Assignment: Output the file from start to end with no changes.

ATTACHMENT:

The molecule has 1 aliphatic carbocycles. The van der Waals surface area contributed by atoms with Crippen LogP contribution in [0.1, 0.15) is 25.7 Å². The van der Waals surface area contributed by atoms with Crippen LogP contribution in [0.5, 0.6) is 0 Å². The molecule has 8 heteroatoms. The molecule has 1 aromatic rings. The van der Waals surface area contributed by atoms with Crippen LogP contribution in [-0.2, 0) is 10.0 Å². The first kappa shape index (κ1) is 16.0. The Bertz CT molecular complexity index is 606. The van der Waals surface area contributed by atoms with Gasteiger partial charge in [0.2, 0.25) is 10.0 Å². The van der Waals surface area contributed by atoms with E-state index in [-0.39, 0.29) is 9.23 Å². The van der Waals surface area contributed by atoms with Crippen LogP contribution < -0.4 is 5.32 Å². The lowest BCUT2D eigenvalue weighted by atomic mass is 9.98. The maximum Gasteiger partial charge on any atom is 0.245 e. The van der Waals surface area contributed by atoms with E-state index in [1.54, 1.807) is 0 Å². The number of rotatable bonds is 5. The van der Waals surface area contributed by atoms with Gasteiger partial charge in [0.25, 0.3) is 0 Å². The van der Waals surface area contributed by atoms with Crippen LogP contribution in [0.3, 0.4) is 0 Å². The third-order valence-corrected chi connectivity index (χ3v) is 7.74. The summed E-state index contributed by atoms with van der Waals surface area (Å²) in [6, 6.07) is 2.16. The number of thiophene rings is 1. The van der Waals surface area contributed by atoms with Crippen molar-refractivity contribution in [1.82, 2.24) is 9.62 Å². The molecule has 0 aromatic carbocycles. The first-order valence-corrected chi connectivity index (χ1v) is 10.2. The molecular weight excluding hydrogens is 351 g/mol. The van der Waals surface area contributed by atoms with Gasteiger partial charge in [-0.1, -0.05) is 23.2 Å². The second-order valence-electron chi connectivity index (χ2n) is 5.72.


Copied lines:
The molecule has 1 aliphatic carbocycles. The van der Waals surface area contributed by atoms with Crippen LogP contribution in [0.1, 0.15) is 25.7 Å². The van der Waals surface area contributed by atoms with Crippen LogP contribution in [0.5, 0.6) is 0 Å². The molecule has 8 heteroatoms. The molecule has 1 aromatic rings. The van der Waals surface area contributed by atoms with Crippen LogP contribution in [-0.2, 0) is 10.0 Å². The first kappa shape index (κ1) is 16.0. The Bertz CT molecular complexity index is 606. The van der Waals surface area contributed by atoms with Gasteiger partial charge in [0.2, 0.25) is 10.0 Å². The van der Waals surface area contributed by atoms with E-state index in [-0.39, 0.29) is 9.23 Å². The van der Waals surface area contributed by atoms with Crippen LogP contribution < -0.4 is 5.32 Å². The lowest BCUT2D eigenvalue weighted by atomic mass is 9.98. The maximum Gasteiger partial charge on any atom is 0.245 e. The van der Waals surface area contributed by atoms with E-state index in [1.54, 1.807) is 0 Å². The number of rotatable bonds is 5. The van der Waals surface area contributed by atoms with Gasteiger partial charge in [0.25, 0.3) is 0 Å². The van der Waals surface area contributed by atoms with Crippen LogP contribution in [0.3, 0.4) is 0 Å². The third-order valence-corrected chi connectivity index (χ3v) is 7.74. The summed E-state index contributed by atoms with van der Waals surface area (Å²) in [6, 6.07) is 2.16. The number of thiophene rings is 1. The van der Waals surface area contributed by atoms with Crippen molar-refractivity contribution in [1.82, 2.24) is 9.62 Å². The molecule has 0 aromatic carbocycles. The first-order valence-corrected chi connectivity index (χ1v) is 10.2. The molecular weight excluding hydrogens is 351 g/mol. The van der Waals surface area contributed by atoms with Gasteiger partial charge in [-0.1, -0.05) is 23.2 Å². The second-order valence-electron chi connectivity index (χ2n) is 5.72.